Created by Geza Schoen, the perfumer behind Escentric Molecules, Wode is designed for fearless expressionists. It takes the wearer on a multi-layered journey through warmth and coolness, animal notes and abstract elements.
The Fashion House
Hugely respected for their integrity and depth of design, BOUDICCA were the first independant British fashion house invited to be a guest member of the Chambre Syndicale de la Haute Couture in Paris. They showed their first haute couture collection in January 2007 to rave reviews.
Wode is a fragrance landscape with all the darkness and depth of oudh, but with a richer, far more sensual radiance; a scent whose carnal warmth is shot through with the resins of a shadowy northern forest, evoking the mathematical purity of an ice crystal.
Wode brings together rare oils such as black hemlock and raw opium, decadent saffron and tuberose, and blends musk and amber with jasmine, blonde tobacco and cumin.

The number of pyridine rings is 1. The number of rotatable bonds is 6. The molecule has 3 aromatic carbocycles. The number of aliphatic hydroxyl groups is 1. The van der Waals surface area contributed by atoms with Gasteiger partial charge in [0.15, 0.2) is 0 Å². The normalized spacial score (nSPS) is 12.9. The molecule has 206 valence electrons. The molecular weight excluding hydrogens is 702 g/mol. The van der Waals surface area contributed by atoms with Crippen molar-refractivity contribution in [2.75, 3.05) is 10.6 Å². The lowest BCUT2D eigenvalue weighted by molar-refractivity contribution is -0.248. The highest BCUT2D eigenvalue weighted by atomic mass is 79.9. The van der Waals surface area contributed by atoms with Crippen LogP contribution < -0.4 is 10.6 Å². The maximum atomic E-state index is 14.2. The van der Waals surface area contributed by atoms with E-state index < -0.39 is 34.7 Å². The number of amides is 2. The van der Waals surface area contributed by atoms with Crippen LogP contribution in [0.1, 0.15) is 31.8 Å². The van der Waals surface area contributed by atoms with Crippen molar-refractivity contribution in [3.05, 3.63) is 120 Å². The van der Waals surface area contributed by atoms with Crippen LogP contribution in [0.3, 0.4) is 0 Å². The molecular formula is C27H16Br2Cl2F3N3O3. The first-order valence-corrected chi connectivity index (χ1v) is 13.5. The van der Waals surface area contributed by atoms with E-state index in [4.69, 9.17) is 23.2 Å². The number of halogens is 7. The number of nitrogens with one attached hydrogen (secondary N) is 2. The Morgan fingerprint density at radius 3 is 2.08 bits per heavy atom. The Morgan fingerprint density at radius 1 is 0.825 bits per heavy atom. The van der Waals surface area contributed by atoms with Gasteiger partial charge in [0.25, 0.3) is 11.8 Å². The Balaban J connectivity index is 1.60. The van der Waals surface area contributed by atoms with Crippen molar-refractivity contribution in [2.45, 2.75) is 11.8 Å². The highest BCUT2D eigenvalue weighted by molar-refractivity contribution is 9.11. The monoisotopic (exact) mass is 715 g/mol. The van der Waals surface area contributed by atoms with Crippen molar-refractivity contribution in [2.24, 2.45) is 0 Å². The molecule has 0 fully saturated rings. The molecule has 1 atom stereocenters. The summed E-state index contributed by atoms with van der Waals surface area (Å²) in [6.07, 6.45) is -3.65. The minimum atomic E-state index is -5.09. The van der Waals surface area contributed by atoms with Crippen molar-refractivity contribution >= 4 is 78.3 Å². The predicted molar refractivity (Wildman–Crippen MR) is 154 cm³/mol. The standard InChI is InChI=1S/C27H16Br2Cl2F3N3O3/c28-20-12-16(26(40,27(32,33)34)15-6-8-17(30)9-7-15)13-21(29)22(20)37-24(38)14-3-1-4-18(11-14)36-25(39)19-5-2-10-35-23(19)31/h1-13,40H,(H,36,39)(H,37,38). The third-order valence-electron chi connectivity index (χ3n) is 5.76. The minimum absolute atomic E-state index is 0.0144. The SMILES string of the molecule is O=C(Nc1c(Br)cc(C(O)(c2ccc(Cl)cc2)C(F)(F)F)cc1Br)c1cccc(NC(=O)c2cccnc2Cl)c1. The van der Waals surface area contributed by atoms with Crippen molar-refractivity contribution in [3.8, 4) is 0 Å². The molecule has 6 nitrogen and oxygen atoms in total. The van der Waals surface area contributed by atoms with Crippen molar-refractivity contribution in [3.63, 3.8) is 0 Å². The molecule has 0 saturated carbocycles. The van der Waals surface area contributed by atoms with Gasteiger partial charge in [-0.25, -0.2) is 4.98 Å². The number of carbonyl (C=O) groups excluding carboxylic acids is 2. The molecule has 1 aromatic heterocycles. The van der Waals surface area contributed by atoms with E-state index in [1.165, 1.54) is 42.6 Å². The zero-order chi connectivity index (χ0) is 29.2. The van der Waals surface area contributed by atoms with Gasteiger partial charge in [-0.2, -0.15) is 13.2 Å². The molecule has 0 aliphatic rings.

The result is a provocation as fiercely individual as it is erotic.
The name derives from woad, the dark blue plant extract used by the ancient Britons to paint themselves with tribal markings as they went into battle. “Scent too marks you as one of a tribe,” says Zowie Broach of BOUDICCA, “but its uniqueness is that it marks you invisibly.”
Wode eau de parfum developed from Wode Paint & Scent, an art project by BOUDICCA and Geza Schoen. It is designed to be worn by individualists of all genders. The packaging for Wode eau de parfum, designed by MeCompany, is stamped with layers of tribal tattoo patterns, laser-etched into a micro-textured foil for a hyper-modern take on BOUDICCA’s British heritage.
Dewdrop green note, angelica, coriander seed
Juniper berry, pink pepper, black pepper, clary sage, bergamot
Jasmine, rose, tuberose, saffron, cumin
Opium accord, black hemlock, sandalwood, cedarwood, styrax, leather note, tonka bean, castoreum, tree moss absolute, amber, musk, blonde tobacco, guaiacwood
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Excerpts of poetry are by Christian Bök from his work entitled "Crystallography" (Coach House Books, 2004)